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Balancing a Language Barrier

Can Tho, Vietnam

by Lara Calloway

Having so often been blessed with others who speak English in my inter-cultural experiences, I often forget how difficult communication is without that unifying medium. I recently came to this obvious yet disappointing realization while sitting on a park bench in Can Tho, Vietnam with my traveling companion, Amy. After a few minutes, a group of young Vietnamese guys stumbled past us and presented us with the obligatory western wave and loud “Hello!” They laughed in amusement at our feeble attempts to respond back with “Seinciao!” and began to walk away, stopping every few steps to glance over their shoulders at the spectacle that was us.

Intent on doing something exciting, we caught up to them and with much hand gesturing and giggling, managed to work our way into their circle. They didn’t speak any English, and our Vietnamese was limited to “thank you”, “yes” and “no,” so we ran out of things to say to each other pretty quickly. (Later, I found out that we were mispronouncing “no” to instead say “pineapple,” so I guess a fair amount of their sniggering was justifiably held at our unknowing expense.)

vietnam boys

What we intended to be a fun exchange between newfound friends turned out to be a semi-embarrassing and rather pointless rendezvous with total strangers. They led us absently around the streets for a while before returning to the park where we met, looking around uncomfortably as if not sure where we came from. In The Other City of Angels, Ethnography with the Bangkok Police Eric J. Haanstad addresses the hindrances that spawn from his overwhelming feelings of incompetence in his own fieldwork in Bangkok, calling it “disadaptation syndrome.” A syndrome that in this case, I was certainly suffering from. I couldn’t figure out how to get out of the situation and I was starting to feel increasingly stupid for honestly believing that attempting to finagle around a colossal language barrier was going to be “something exciting.”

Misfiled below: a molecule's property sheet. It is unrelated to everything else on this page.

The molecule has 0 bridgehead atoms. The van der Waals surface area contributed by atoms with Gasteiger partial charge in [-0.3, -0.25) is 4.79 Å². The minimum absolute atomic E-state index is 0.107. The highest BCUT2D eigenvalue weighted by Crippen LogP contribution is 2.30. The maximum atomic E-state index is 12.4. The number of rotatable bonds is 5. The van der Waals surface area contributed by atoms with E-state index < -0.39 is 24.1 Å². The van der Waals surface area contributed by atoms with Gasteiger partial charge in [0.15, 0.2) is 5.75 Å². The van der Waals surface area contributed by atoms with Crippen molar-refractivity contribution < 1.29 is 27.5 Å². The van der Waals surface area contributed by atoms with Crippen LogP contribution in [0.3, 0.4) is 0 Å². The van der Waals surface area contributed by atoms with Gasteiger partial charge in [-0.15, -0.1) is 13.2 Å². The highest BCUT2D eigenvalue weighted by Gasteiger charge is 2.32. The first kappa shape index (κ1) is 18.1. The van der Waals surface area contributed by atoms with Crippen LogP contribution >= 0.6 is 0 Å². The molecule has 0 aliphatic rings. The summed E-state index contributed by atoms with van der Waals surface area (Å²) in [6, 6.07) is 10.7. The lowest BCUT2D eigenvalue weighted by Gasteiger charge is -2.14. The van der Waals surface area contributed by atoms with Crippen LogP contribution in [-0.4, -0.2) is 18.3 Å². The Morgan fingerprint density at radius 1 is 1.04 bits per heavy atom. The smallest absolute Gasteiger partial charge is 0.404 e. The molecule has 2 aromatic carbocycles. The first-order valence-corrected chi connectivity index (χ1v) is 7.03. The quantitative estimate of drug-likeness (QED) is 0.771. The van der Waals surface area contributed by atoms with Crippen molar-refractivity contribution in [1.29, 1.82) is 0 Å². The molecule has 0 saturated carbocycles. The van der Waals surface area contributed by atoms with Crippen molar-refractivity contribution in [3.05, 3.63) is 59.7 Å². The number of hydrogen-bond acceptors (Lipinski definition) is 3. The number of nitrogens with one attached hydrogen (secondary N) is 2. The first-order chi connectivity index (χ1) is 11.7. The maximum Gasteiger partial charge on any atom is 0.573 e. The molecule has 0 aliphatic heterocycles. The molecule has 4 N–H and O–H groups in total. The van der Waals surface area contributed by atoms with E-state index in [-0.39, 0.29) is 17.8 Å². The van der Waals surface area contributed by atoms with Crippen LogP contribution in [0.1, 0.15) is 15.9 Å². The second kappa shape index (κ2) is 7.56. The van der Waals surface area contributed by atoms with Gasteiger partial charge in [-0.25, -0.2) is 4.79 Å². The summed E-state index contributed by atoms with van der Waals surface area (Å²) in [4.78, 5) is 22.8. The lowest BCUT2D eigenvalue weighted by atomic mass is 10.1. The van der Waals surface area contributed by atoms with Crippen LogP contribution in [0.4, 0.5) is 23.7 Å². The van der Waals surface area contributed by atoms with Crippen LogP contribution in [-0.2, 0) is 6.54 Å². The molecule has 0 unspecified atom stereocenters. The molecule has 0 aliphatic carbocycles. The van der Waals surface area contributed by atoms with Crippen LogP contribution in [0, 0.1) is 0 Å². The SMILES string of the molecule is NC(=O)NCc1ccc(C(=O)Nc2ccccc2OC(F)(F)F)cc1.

Feeling intrusive and awkward and with nothing left to do, we resorted to any form of communication we might have left, and started to do circus tricks for the three of them. I balanced in a handstand over Amy’s shoulders, and we locked legs to do a levitation trick. They clapped approvingly, but by their facial expressions and shared quiet murmurings, we could tell they were uncomfortable. They took the opportunity while we were off guard and upside-down in handstands to yell a hasty goodbye (I think?) before hopping on their bikes and jetting around the corner, finally rid of us.

Looking back, I might have done the same thing had I been assaulted and practically forced to hang around with two foreigners who alternated between saying “yes”, “thank you”, and “pineapple” to me. In fact, I’m positive I would have done the same thing. I realized then, more so than ever, the value of being multi-lingual, and the advantages, though not necessarily the requisite, of speaking the same language of those you are trying to interrelate with.

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